Archive for the ‘COVID-19 Tracking’ Category

More covid math: What about booster shots?

September 24, 2021

In yesterday’s post, we squeezed some data from Israel’s Dept. of Health.

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Analyzing that data, we concluded:

> Vaccinated patients accounted for almost 65% of Israeli covid deaths in August

> But, the death rate among the unvaccinateds (181.7 covid deaths per million unvaccinated adults) was more than double that of the vaccinateds (81 covid deaths per million among vaccinated adults)

> So, the implied effectiveness of the vaccine (protecting against death from covid) was 55%

OK, let’s move the ball forward…

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The case for boosters

Let’s assume that our analysis of the Israeli data is correct and the implied death prevention effectiveness rate of the Pfizer vaccine has, in fact, waned down to 55%.

Question: What if the vaccinated Israelis had all gotten 3rd shots that boosted their protection back up to, say 90%?

From yesterday’s analysis, we concluded that the monthly death rate among unvaccinated Israelis (in August) was 181.7.

So, at a 90% effectiveness rate — if all were boosted — we would only expect 18 deaths per million vaccinated people (1 – 90% = 10% of the unvaccinated rate).

At that rate, about 300 of the 389 vaccinated deaths would have been saved (18 deaths per million x 4.8 million boosted vaccinateds= 86.4; 389 – 86.4 = 302.6).

That’s about a 75% reduction in vaccinateds deaths… and about a halving of the total death count (218 + 389 = 607; 302.6 / 607 = 49.8)

Those are pretty compelling numbers in favor of booster shots…

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But, Pfizer’s numbers differ

Here’s an interesting twist to the story…

In Pfizer’s booster application, the company presented data indicating that the efficacy of its vaccine only waned slightly

Specifically, Pfizer claimed  that it’s vaccine’s effectiveness  against hospitalization (and, presumably, death) declines from 96.2% percent at seven days after dose 2 to 90.1% two months later to 83.7% six months later.

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Source

Stating the obvious: 83.7% is a high level of effectiveness … and much higher than 55%.

Think about that for a minute, though…

Based on Pfizer’s data, the vaccine is highly effective preventing hospitalization and that effectiveness does not wane very much over 6 months.

So, presuming that the grand objective is prevention of hospitalization and deaths, Pfizer’s data seems to weaken its  case for booster shots.

Sure, it’s always better to have more immunization than less … but, is a boost from 84% to 90% statistically or operationally significant? Is it worth the cost and incumbent risks?

Hmm.

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CAUTION

Don’t draw any hard conclusions yet!

There’s much more to the story that we’ll get into next week.

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DISCLAIMER: I’m not a medical professional or scientist — just a curious, self-interested guy.  So, don’t take anything that I say or write as medical advice. Get that from your doctor!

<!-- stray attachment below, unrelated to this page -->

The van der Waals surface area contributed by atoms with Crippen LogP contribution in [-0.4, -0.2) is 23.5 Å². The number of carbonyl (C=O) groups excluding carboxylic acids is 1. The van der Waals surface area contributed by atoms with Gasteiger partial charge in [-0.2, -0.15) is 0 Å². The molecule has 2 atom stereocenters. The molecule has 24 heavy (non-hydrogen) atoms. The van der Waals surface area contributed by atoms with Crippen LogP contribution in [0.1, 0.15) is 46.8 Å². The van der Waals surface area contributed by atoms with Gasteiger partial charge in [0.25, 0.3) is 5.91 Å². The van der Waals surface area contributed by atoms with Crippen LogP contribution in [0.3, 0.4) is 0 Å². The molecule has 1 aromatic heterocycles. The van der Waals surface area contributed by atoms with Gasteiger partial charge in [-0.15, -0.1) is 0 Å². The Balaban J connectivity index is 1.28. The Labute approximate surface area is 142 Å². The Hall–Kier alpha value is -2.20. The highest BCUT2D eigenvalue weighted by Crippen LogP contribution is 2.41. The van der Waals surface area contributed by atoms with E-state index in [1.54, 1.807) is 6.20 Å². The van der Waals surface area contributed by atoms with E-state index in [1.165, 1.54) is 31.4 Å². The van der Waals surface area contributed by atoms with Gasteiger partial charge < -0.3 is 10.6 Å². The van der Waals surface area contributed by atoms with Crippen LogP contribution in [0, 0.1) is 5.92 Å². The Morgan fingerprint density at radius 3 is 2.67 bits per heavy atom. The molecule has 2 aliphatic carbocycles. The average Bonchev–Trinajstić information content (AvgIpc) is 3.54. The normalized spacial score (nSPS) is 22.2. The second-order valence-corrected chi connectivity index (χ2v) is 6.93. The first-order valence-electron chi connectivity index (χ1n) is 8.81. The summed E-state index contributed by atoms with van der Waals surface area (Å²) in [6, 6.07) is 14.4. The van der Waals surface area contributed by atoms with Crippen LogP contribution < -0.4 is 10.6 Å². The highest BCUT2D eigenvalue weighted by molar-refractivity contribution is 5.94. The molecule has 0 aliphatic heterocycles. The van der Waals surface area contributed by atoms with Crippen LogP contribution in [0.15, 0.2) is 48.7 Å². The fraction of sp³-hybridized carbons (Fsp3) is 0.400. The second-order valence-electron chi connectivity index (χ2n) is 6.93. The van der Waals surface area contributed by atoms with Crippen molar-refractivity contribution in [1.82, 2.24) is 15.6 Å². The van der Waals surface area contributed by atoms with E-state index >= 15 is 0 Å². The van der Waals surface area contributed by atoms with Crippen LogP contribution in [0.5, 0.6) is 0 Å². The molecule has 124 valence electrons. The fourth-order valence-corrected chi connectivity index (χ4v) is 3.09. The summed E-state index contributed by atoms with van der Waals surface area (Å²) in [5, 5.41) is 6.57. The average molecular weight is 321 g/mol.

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Thanks to DF for pointing me to the Pfizer data

 

How good is your covid math?

September 23, 2021

Let’s put it to a test, estimating vaccine effectiveness on some real life data …
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In yesterday’s post, we channeled Dr, Marty Makary’s conclusion that “The CDC has failed in its primary function to deliver data to guide our pandemic response.”

Often, the CDC has relied on data from Israel.

Israel was one of the first countries to start vaccinating … and is doing the best job, by far, of systematically gathering, analyzing and reporting vital data that can be squeezed to draw clarifying conclusions.

For example, below is a chart that Israel’s Dept. of Health recently released.

The key summary statistic: Vaccinated people accounted for 64% of Israeli Covid deaths in August.

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Is that good news or bad news?

Specifically, what do the numbers say about the efficacy of the vaccines? Good or bad?

Take a minute, think about those questions … and maybe, crunch a few numbers before reading further

(more…)

Makary: The CDC is failing to provide actionable Covid data…

September 22, 2021

Johns Hopkins Dr. Marty Makary’s recent WSJ opinion piece struck a chord with me.

Paraphrasing his basic point:

The CDC has failed in its primary function to deliver data to guide our pandemic response.

Remarkably, the CDC, an agency with 21,000 employees, does not have much of a rapid response team.

Though the CDC is a very large organization, staffed with thousands of trained researchers …  it most often just reacts to data from other countries (usually Israel) and regurgitates ad hoc observational studies with questionable scientific rigor (from places like Kentucky and Cape Cod).

Makary asks: Why isn’t the CDC producing (and reporting) the research that policy-makers (and the public) need for decision-making?

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My take: 20 months since the onset of the pandemic, “the science” is far behind the learning curve and hasn’t even developed what consultant’s call a “coherent theory of the case”.

Individual pieces of the puzzle seem to change shape based on the latest research study … from who knows where … done by who knows who.

And, there doesn’t seem to be much thought given to how the pieces fit together.

So, it’s not surprising that the research plan — if there is one — seems haphazard and incomplete.

Save for the near-miraculous vaccine development, we don’t seem to know much more than we did when the pandemic first hit.